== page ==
Nevada Republican Sen. John Ensign was unfaithful to his wife; there's no excusing broken vows. But the steps he's taken since the story broke on Wednesday provide a reminder that there is a road to redemption in truth. And not just for one U.S. senator and his family, but for American politics. In his public confession and acts of atonement, Ensign has brought a refreshing change to the roster of recent Beltway loose-belt scandals that have hit both sides of the aisle.
In a press conference, Ensign — allegedly motivated by a blackmail threat - admitted to an affair with an employee. He didn't excuse his misdeed. He said he regretted it. He apologized for it. He said, "It is the worst thing I have ever done in my life." He said that in the wake of the adultery, he and his wife sought counseling, and claimed that their marriage has never been stronger.
The next day, Ensign resigned his leadership post in the Senate. That same day, the media, naturally, was all atwitter. Twitter, too.
That Ensign cheated on his wife wasn't so much the cause of the outrage as was the fact that he had dared to criticize Bill Clinton during the Monica Lewinsky debacle. Ensign said that the president's behavior was "an embarrassing moment for the country."
Well, it was. Ensign's own embarrassing moment doesn't change that.
On MSNBC's "Hardball," host Chris Matthews exposed social conservatives — Ensign counts himself among us — as "no different than anybody else." This is not breaking news.
The left-wing blogosphere quickly pounced on Ensign's official remarks regarding the institution of marriage: "Marriage recognizes the ideal of a father and mother living together to raise their children," he said from the Senate floor, in a statement in support of the Federal Marriage Amendment. He said, "Marriage is the cornerstone on which our society was founded," a sacred institution predating our Constitution and government.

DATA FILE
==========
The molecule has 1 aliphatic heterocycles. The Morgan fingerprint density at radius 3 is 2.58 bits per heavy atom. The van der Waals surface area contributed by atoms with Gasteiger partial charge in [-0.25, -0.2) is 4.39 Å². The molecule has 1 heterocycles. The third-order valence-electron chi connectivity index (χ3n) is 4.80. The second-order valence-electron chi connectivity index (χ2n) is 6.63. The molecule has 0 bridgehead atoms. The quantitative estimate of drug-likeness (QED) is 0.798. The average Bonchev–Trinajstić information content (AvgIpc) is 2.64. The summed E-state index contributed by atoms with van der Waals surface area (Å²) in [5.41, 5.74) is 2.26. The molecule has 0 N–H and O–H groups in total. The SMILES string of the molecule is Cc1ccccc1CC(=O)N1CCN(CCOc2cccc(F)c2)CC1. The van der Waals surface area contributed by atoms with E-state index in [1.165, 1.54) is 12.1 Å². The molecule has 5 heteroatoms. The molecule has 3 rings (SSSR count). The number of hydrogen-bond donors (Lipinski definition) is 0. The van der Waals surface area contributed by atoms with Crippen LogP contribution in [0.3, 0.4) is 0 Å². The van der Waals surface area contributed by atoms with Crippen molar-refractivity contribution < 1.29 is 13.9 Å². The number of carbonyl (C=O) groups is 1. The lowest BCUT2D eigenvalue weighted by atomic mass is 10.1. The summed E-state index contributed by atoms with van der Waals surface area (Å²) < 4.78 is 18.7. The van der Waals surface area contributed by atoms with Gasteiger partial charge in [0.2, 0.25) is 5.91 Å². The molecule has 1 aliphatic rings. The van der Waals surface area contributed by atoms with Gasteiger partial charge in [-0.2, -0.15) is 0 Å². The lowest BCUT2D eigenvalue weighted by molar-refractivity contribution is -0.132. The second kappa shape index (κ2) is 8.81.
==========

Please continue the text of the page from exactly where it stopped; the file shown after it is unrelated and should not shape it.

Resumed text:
Again, a politician's failings do not render all to which he subscribes morally null. The facts remain: marriage is a cornerstone, regardless of the many temptations to violate it. In a bastardized, and by now conventional, view of hypocrisy, it is unacceptable for someone who is not a perfect person to ever make a statement grounded in conscience, morality or natural law.
Presumably, then, all Christians should throw out their Book.
The Bible is and always has been directed to sinners. And, save for the star of the show, preaching comes from sinners, too. Christ warned Peter in Gethsemane, "Watch and pray that you may not undergo the test. The spirit is willing but the flesh is weak." In Romans, Saint Paul said: "What I do, I do not understand. For I do not do what I want, but I do what I hate." Men (and women) believing one thing and falling short has a long history.
In an editorial, the Washington Post decreed, "Mr. Ensign's marital infidelity is a matter between him and his wife. Mr. Ensign's hypocrisy … is a matter of legitimately broader interest." Marital infidelity isn't a wholly irrelevant issue when it comes to public service. It does speak to character. It's not an illegitimate question for a constituent to wonder what a politician's oath of office means to him once he's broken his marriage vows. But hypocrisy isn't what the Post and so many others say it is.
"We modern men and women hate hypocrisy, but we have a mistaken idea of what this means." The Rev. Thomas D. Williams, author of "Knowing Right from Wrong: A Christian Guide to Conscience" (Hachette, 2009) recently said. "Some say that a hypocrite doesn't practice what he preaches, but this isn't hypocrisy. None of us perfectly practices what he preaches. We all fall short. The solution of lowering our moral bar to match our imperfect behavior doesn't make us less hypocritical; it just makes us more mediocre. Keeping the bar high and maintaining our moral ideals helps us to strive for moral greatness rather than settling for moral poverty."
I confess that my first instinct was certainly not to praise Ensign upon learning of his infidelity. But in our world of flawed men and women, surely there should be a little room for empathy on an op-ed page. John Ensign did a shameful thing. He is ashamed of it. I'm sure he won't be perfect from here on in, but his actions in the wake of his fall make a statement about personal responsibility — to family, to a public oath, to truth. And in this, he is not setting a poor example.
Kathryn Lopez is the editor of National Review Online (www.nationalreview.com). She can be contacted at email@example.com